Cytotoxicity of the indole alkaloid reserpine from Rauwolfia serpentina against drug-resistant tumor cells

Sara A A Abdelfatah, Thomas Efferth
Phytomedicine 2015 February 15, 22 (2): 308-18

BACKGROUND: The antihypertensive reserpine is an indole alkaloid from Rauwolfia serpentina and exerts also profound activity against cancer cells in vitro and in vivo. The present investigation was undertaken to investigate possible modes of action to explain its activity toward drug-resistant tumor cells.

MATERIAL AND METHODS: Sensitive and drug-resistant tumor cell lines overexpressing P-glycoprotein (ABCB1/MDR1), breast cancer resistance protein (ABCG2/BCRP), mutation-activated epidermal growth factor receptor (EGFR), wild-type and p53-knockout cells as well as the NCI panel of cell lines from different tumor origin were analyzed. Reserpine's cytotoxicity was investigated by resazurin and sulforhodamine assays, flow cytometry, and COMPARE and hierarchical cluster analyses of transcriptome-wide microarray-based RNA expressions.

RESULTS: P-glycoprotein- or BCRP overexpressing tumor cells did not reveal cross-resistance to reserpine. EGFR-overexpressing cells were collateral sensitive and p53- Knockout cells cross-resistant to this drug compared to their wild-type parental cell lines. Reserpine increased the uptake of doxorubicin in P-glycoprotein-overexpressing cells, indicating that reserpine inhibited the efflux function of P-glycoprotein. Using molecular docking, we found that reserpine bound with even higher binding energy to P-glycoprotein and EGFR than the control drugs verapamil (P-glycoprotein inhibitor) and erlotinib (EGFR inhibitor). COMPARE and cluster analyses of microarray data showed that the mRNA expression of a panel of genes predicted the sensitivity or resistance of the NCI tumor cell line panel with statistical significance. The genes belonged to diverse pathways and biological functions, e.g. cell survival and apoptosis, EGFR activation, regulation of angiogenesis, cell mobility, cell adhesion, immunological functions, mTOR signaling, and Wnt signaling.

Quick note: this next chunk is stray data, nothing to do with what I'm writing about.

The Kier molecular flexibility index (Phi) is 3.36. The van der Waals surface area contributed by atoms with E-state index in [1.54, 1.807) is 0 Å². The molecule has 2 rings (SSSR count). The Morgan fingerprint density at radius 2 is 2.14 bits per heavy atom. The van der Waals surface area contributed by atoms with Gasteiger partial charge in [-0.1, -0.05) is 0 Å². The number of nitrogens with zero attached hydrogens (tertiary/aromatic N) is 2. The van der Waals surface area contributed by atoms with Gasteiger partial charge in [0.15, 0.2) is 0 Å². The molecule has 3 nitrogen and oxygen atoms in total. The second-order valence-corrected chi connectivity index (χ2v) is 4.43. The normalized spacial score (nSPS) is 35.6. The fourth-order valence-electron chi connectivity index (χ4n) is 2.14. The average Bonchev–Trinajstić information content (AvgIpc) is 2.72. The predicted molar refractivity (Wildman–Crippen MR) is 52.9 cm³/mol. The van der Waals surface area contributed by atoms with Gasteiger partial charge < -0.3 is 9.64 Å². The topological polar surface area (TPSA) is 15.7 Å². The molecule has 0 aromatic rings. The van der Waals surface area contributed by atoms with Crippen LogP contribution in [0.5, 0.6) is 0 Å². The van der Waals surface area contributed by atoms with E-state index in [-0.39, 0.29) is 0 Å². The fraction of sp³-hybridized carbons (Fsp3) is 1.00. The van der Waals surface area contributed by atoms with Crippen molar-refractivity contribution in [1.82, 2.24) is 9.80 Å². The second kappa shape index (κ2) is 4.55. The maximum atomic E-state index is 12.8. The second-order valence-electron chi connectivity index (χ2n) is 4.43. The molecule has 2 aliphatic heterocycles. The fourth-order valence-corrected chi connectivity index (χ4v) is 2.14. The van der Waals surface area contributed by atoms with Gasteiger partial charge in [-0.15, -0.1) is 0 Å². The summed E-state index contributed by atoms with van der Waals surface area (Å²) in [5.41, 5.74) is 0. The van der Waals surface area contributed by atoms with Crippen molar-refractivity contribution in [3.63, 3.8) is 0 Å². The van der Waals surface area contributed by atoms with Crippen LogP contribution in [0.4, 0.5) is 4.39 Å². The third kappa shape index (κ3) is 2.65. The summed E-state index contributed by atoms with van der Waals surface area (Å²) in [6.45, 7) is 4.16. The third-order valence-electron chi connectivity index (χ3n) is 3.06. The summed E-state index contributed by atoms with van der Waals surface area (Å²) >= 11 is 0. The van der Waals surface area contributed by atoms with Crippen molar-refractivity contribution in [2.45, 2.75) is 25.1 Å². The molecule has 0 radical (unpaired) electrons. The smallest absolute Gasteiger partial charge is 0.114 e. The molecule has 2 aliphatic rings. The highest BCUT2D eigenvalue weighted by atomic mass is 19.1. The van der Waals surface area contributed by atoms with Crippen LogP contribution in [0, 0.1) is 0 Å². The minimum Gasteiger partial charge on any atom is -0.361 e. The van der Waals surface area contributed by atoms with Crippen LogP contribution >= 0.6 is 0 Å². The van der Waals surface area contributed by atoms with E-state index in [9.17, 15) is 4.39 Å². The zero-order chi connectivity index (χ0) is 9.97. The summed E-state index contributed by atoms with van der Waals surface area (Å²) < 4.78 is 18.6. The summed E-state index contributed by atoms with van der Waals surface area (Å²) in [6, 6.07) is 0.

CONCLUSION: The lack of cross-resistance to most resistance mechanisms and the collateral sensitivity in EGFR-transfectants compared to wild-type cells speak for a promising role of reserpine in cancer chemotherapy. Reserpine deserves further consideration for cancer therapy in the clinical setting.

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